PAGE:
In 2017, Pepsi used the slogan Be Bold in the afore mentioned protest advert. This is a call to action but one that is so generic it could have been pulled from a meme generator of inspirational quotes. Be Bold does not actually tell me to buy a Pepsi. What is bold about buying a sugary beverage. Unless you mean the empty calories? The point I am trying to make is that the message of that ad campaign did not have a call to action that had any actionable task. The advert was a failure and everything a brand should avoid if they want to reach anyone, never mind Millennials.

Engagement

With the advent of the internet and social media it has never been easier to reach your audience. Brands that are successful on social media build up a relationship with their customers. The days of passive advertising are over. Look at the popularity of Youtube, where influencers engage with their audience in the comments and make videos that are requested by fans. They tell stories and answer questions. They open a small part of their lives. They also open products. That isn’t to say that they won’t also make a paid product video too. Advertising revenue is down across the site, however this may be temporary, it doesn’t mean you can’t turn the advertising ec0nomy to your advantage. Reach out, see if you can find budget to sponsor a Youtube video. Get involved in a community. Build brand loyalty.

A good social media team can go a long way too. A perfect recent example of this came from my own life. I had discovered a potential fraudulent transaction with my credit card. Calling the bank via the number they provide for reporting fraud left me at an automated message that their mailbox was full and I should call again the next business day. Completely unacceptable. I took to Twitter, mentioning the bank in the tweet. Their social media team contacted me within 10 minutes. Calling me directly, they resolved the issue within 20 minutes of the initial tweet. I went from angry to marvelling at the banks ingenuity. Their traditional communication lines had failed, but they kept a customer thanks to their new, social media team.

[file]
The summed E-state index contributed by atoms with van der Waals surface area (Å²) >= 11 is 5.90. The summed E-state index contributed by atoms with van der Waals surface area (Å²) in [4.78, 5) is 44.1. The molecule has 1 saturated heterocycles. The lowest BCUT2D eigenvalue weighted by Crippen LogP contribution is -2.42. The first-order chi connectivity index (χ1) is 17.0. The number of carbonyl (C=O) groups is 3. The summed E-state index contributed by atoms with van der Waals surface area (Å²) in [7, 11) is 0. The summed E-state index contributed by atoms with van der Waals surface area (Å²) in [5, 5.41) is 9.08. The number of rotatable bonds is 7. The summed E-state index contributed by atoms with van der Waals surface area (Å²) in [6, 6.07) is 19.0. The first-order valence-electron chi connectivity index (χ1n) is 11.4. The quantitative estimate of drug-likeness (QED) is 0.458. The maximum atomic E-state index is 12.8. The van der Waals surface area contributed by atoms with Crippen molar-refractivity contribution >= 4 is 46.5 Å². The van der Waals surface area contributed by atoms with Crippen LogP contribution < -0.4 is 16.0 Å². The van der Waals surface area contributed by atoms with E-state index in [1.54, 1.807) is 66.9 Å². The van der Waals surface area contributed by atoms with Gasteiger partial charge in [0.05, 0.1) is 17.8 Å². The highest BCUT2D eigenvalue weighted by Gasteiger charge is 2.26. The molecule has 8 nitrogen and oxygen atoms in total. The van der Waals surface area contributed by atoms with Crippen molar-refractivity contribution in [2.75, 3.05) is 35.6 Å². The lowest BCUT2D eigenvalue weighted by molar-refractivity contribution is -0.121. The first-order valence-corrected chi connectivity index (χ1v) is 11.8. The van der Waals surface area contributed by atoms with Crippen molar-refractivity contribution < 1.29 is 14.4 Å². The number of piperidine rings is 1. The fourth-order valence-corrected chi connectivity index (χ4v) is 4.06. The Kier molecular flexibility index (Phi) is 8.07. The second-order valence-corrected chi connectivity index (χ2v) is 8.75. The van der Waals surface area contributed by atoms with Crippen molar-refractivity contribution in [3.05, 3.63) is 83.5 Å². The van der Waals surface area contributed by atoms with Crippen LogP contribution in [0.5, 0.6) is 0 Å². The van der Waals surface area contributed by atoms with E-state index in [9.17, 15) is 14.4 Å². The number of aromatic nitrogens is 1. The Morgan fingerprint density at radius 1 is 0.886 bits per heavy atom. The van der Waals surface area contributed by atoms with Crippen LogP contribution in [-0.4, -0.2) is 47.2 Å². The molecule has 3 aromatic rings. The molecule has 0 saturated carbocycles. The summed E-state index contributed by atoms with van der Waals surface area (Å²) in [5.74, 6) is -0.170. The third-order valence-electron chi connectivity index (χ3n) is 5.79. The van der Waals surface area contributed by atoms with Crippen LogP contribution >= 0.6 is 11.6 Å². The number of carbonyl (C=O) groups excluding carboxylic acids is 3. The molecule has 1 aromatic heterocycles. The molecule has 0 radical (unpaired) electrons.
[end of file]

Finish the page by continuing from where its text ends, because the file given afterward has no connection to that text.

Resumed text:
Make Sales Intuitive

I use my phone for everything these days. Just like the personal computer in the 90s, mobile has become the go to hardware for consuming media across the world. It is an idea straight out of Star Trek. Think of something you need & announce to the ether “Computer, select telemetry to Walmart 4. On Screen” and the route you need to take will appear in front of you. I am no James T. Kirk and Siri is not the Enterprise but my cell phone sure makes it easier to pretend I am. Oculus Rift is the closest we have gotten to a Holo-Deck and Siri is the closest we have gotten to carrying Majel Barret-Roddenbery in our pockets. Before buying stuff went digital in the 90s, there was a convenience store in every neighbourhood and the buying experience was pretty universal. You walked into a store and if you tried to walk out with something then someone would inform you that you are required to pay. It was all conducted in a public forum and easy to understand. Now that I use an extremely personal device for purchasing items, I guard it closer to my person than my inner most thoughts (thanks twitter); the buying process has become less intuitive. I know not every company can be Amazon, comparative testing the colour of a single button for weeks on end but you can make the buying experience intuitive. If I am not a member of your particular website and I want to buy something, don’t make me sign up. Do that after I have completed my purchase. Incentivize me with lower rates, free shipping or just tracking on the item I have just bought. Having to jump through hoops before I order something can be the reason I decide I don’t actually need the product you are selling.

Like I said at the start of the article, millennial’s are no different than our parents. We want to feel like we contribute to something sure, but then again who doesn’t. When marketing to us, just be true to your brand and stop pandering. You won’t find us as illusive as we have been made out t0 be.